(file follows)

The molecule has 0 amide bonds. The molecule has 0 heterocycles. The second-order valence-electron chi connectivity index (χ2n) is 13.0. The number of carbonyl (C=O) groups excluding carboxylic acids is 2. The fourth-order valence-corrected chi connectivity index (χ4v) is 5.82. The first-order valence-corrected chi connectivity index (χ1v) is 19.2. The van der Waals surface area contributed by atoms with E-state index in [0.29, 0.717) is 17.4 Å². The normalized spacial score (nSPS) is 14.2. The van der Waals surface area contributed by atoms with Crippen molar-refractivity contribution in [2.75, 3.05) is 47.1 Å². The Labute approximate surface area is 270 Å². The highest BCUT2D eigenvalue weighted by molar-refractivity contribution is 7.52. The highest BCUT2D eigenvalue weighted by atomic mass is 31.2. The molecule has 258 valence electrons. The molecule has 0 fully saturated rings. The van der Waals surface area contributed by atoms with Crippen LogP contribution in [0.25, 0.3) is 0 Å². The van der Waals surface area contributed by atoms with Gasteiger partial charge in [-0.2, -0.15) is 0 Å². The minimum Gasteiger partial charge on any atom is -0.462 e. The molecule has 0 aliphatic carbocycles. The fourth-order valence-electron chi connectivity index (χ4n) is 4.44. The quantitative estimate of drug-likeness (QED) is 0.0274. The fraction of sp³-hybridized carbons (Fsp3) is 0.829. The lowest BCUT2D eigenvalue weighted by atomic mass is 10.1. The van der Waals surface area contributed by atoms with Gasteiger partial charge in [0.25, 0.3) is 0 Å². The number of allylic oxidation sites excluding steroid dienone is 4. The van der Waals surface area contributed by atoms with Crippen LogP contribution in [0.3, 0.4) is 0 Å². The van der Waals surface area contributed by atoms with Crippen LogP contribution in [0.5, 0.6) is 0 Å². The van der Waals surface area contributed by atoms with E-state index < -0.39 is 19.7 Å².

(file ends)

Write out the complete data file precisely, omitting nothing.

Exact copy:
The molecule has 0 amide bonds. The molecule has 0 heterocycles. The second-order valence-electron chi connectivity index (χ2n) is 13.0. The number of carbonyl (C=O) groups excluding carboxylic acids is 2. The fourth-order valence-corrected chi connectivity index (χ4v) is 5.82. The first-order valence-corrected chi connectivity index (χ1v) is 19.2. The van der Waals surface area contributed by atoms with E-state index in [0.29, 0.717) is 17.4 Å². The normalized spacial score (nSPS) is 14.2. The van der Waals surface area contributed by atoms with Crippen molar-refractivity contribution in [2.75, 3.05) is 47.1 Å². The Labute approximate surface area is 270 Å². The highest BCUT2D eigenvalue weighted by molar-refractivity contribution is 7.52. The highest BCUT2D eigenvalue weighted by atomic mass is 31.2. The molecule has 258 valence electrons. The molecule has 0 fully saturated rings. The van der Waals surface area contributed by atoms with Crippen LogP contribution in [0.25, 0.3) is 0 Å². The van der Waals surface area contributed by atoms with Gasteiger partial charge in [-0.2, -0.15) is 0 Å². The minimum Gasteiger partial charge on any atom is -0.462 e. The molecule has 0 aliphatic carbocycles. The fourth-order valence-electron chi connectivity index (χ4n) is 4.44. The quantitative estimate of drug-likeness (QED) is 0.0274. The fraction of sp³-hybridized carbons (Fsp3) is 0.829. The lowest BCUT2D eigenvalue weighted by atomic mass is 10.1. The van der Waals surface area contributed by atoms with Gasteiger partial charge in [0.25, 0.3) is 0 Å². The number of allylic oxidation sites excluding steroid dienone is 4. The van der Waals surface area contributed by atoms with Crippen LogP contribution in [0.3, 0.4) is 0 Å². The van der Waals surface area contributed by atoms with Crippen LogP contribution in [0.5, 0.6) is 0 Å². The van der Waals surface area contributed by atoms with E-state index < -0.39 is 19.7 Å².